Structures of the samples were investigated by X-ray diffraction (XRD) using a X'TRA (Switzerland ARL) equipment provided with Cu tube with Kα radiation at 1.54056 Å. Luminescence spectra were obtained by the Acton SpectraPro Sp-2300 Spectrophotometer with a photomultiplier tube equipped with 980 nm laser as the excitation sources. Different temperature spectra were obtained by using an INSTEC HCS302 Hot and Cold System.
3. Results and discussion
Figure 1(a) presents the XRD patterns of as-synthesized Er3+-La3+ doped Sr2CaWO6 with the concentration of the La3+ from 0 to 0.15 mol%. The position and relative intensity of all the diffraction peaks are in agreement with the PDF card (No. 76-1983), which is readily indexed to pure Sr2CaWO6 . The sharp and well defined diffraction peaks in the patterns suggest that the synthesized phosphors are well crystallized. It can be observed that the diffraction peaks of Er3+-La3+ doped Sr2CaWO6 shifted toward higher angles compared with the standard pattern. This can be attributed to the replacement of Ca2+ ions (six coordination Ca2+, r = 1.00 Å) with La3+ ions (six coordination La3+, r = 1.032 Å). The same results can be observed in Fig. 2(a) and Fig. 3(a), which can be attributed to the smaller radius of Y3+ (six coordination Y3+, r = 0.9 Å) and Al3+ (six coordination Al3+, r = 0.535 Å) ions. The raw materials could not be detected in the as-synthesized samples confirming that Er3+, La3+, Y3+ and Al3+ are doped into the Sr2CaWO6 lattices. The cell parameters a, b, c and v of Er3+-La3+ doped Sr2CaWO6 are calculated in terms of the X-ray diffraction data. As is shown in Fig. 1(b), compared with the pure Sr2CaWO6 crystals (a = 8.2033 Å, b = 5.7676 Å, c = 5.8489 Å) , the cell parameters of Er3+ doped Sr2CaWO6 reduced to a = 8.1731 Å, b = 5.7361 Å, c = 5.8334 Å, further confirming the substitution of Ca2+. As the increase of the concentration of the La3+ ions, the lattice parameters a, b, c and v present a growing trend. However, the lattice parameters of Er3+-Y3+ doped Sr2CaWO6 and Er3+-Al3+ doped Sr2CaWO6 present different trend, indicating that different ions on the lattice parameters are not the same. The results show that the modulation of crystal structure can be induced by doping of La3+, Y3+ and Al3+.
Figure 4 shows the crystal structure and atomic arrangement along the a-axis direction in Sr2CaWO6 which has orthorhombic symmetry (ICSD#36460) with octahedral quadrilateral biconical crystals [27, 31]. The orthorhombic Sr2CaWO6 belongs the Pmm2 space group, and contains 2 formula units in each unit cell. In the unit cell of Sr2CaWO6, there are 1b, 1c Ca and 1a, 1d W cation sites. The Ca2+ and W6+ ions in the three-dimensional network are ordered in such a way that every WO6 octahedron has only six CaO6 octahedra as nearest neighbors and the Sr2+ cation which has 12 coordination numbers are located in the spaces between them. The La, Y and Al ions occupy the Ca cation sites in the Sr2CaWO6 lattice.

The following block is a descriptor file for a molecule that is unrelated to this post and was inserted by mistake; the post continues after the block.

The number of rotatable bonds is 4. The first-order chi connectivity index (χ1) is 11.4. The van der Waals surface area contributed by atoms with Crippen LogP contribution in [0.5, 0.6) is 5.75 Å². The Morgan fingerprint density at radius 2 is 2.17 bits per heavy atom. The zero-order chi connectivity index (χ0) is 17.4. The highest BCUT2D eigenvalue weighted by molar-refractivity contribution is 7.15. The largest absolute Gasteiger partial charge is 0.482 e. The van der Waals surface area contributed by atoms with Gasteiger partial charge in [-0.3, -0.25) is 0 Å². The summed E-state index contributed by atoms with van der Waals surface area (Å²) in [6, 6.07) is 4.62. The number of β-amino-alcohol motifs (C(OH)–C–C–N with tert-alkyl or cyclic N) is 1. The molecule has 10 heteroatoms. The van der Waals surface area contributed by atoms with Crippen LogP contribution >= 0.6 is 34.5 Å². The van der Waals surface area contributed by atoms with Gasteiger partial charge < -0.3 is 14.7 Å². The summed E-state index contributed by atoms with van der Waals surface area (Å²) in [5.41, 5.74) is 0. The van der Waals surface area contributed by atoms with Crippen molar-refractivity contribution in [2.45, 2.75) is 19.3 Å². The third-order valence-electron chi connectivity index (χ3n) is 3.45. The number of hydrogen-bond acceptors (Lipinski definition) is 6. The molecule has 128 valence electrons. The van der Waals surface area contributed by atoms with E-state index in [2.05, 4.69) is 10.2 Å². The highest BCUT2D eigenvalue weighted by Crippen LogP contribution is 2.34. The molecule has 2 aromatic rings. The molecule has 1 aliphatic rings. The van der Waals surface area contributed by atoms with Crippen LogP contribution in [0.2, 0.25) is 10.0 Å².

The upconversion emission spectra of Sr2CaWO6: Er3+, La3+ excited by 980 nm infrared radiation is shown in Fig. 5(a). Four emission bands of Er3+ are observed at 524, 552, 564 and 660 nm due to the 2H11/2→4I15/2 (524 nm), 4S3/2→4I15/2 (552 nm and 564 nm),and 4F9/2 →4I15/2 (660 nm) transitions, respectively. No spectral shifts of the emission bands occur for various La3+ concentrations in Sr2CaWO6: Er3+/La3+. It can be seen that two emission bands appear from 540 nm to 600 nm. The occurrence of emission bands is explained on the basis of the calculations of the crystal-field splitting . The same results are observed in Fig. 6(a) and Fig. 7(a).
The intensity ratios of the 552 nm to 564 nm emissions of Sr2CaWO6: Er3+/La3+ and Sr2CaWO6: Er3+/Y3+ both present a growing trend with the concentration of La3+ and Y3+ from 0.01 to 0.15 mol%, as shown in Fig. 5(b) and Fig. 6(b). The dopings of La3+ and Y3+ modulate the local crystal field of Er3+ and change the emission from 4S3/2 to 4I15/2 consequently. The opposite results are observed in Sr2CaWO6: Er3+/Al3+, as shown in Fig. 7(b). The total emission intensity increases first and then decreases at low La3+ concentration and increases at high La3+ concentration, as shown in Fig. 5(c). The similar results are observed in Fig. 6(c) and Fig. 7(c). Figure 5(d) shows the intensity ratio of the red/green emissions (IR/IG) which is changed by changing La3+ concentration and the ratio reaches a maximum at 0.01 mol%. The CIE chromaticity in the inset of Fig. 5(d) shows that the emission color is tunable from yellow to green with increasing La3+ concentration. The CIE chromaticity in the inset of Fig. 6(d) shows that the emission color is yellow at low Y3+ concentration and green at high Y3+ concentration. However, the CIE chromaticity in the inset of Fig. 7(d) shows that the emission color is tunable from green to yellow with increasing Al3+ concentration. The different spectrum modulation effects of Sr2CaWO6: Er3+ by co-doping with Y3+ and Al3+ ions can be explained that the adjustments of three kinds of dopant ions (La3+, Y3+ and Al3+) on the crystal field of Er3+ are not the same.